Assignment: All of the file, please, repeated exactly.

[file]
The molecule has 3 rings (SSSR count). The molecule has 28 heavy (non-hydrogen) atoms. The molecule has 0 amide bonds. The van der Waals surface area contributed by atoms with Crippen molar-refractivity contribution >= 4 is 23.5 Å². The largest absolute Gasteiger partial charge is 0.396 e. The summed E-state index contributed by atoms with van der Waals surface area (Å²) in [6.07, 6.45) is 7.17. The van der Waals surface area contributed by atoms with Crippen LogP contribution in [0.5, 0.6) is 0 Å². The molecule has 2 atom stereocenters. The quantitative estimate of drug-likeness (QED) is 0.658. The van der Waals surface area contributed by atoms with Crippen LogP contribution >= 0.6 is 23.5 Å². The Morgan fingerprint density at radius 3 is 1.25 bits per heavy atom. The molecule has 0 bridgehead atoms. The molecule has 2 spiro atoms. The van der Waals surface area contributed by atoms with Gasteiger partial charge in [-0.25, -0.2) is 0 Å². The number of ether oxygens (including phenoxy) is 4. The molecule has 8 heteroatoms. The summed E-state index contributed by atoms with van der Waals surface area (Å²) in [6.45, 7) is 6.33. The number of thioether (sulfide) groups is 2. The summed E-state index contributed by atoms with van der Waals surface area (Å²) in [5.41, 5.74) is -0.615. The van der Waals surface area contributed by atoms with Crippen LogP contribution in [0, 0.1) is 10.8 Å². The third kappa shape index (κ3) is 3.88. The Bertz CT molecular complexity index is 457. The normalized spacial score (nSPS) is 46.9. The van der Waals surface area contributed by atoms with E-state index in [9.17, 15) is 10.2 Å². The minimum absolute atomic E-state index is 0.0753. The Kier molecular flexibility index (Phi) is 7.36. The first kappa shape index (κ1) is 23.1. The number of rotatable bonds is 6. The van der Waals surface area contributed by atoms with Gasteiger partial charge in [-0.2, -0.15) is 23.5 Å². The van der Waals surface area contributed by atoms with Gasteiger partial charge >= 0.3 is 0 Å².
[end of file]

The molecule has 3 rings (SSSR count). The molecule has 28 heavy (non-hydrogen) atoms. The molecule has 0 amide bonds. The van der Waals surface area contributed by atoms with Crippen molar-refractivity contribution >= 4 is 23.5 Å². The largest absolute Gasteiger partial charge is 0.396 e. The summed E-state index contributed by atoms with van der Waals surface area (Å²) in [6.07, 6.45) is 7.17. The van der Waals surface area contributed by atoms with Crippen LogP contribution in [0.5, 0.6) is 0 Å². The molecule has 2 atom stereocenters. The quantitative estimate of drug-likeness (QED) is 0.658. The van der Waals surface area contributed by atoms with Crippen LogP contribution >= 0.6 is 23.5 Å². The Morgan fingerprint density at radius 3 is 1.25 bits per heavy atom. The molecule has 0 bridgehead atoms. The molecule has 2 spiro atoms. The van der Waals surface area contributed by atoms with Gasteiger partial charge in [-0.25, -0.2) is 0 Å². The number of ether oxygens (including phenoxy) is 4. The molecule has 8 heteroatoms. The summed E-state index contributed by atoms with van der Waals surface area (Å²) in [6.45, 7) is 6.33. The number of thioether (sulfide) groups is 2. The summed E-state index contributed by atoms with van der Waals surface area (Å²) in [5.41, 5.74) is -0.615. The van der Waals surface area contributed by atoms with Crippen LogP contribution in [0, 0.1) is 10.8 Å². The third kappa shape index (κ3) is 3.88. The Bertz CT molecular complexity index is 457. The normalized spacial score (nSPS) is 46.9. The van der Waals surface area contributed by atoms with E-state index in [9.17, 15) is 10.2 Å². The minimum absolute atomic E-state index is 0.0753. The Kier molecular flexibility index (Phi) is 7.36. The first kappa shape index (κ1) is 23.1. The number of rotatable bonds is 6. The van der Waals surface area contributed by atoms with Gasteiger partial charge in [-0.2, -0.15) is 23.5 Å². The van der Waals surface area contributed by atoms with Gasteiger partial charge >= 0.3 is 0 Å².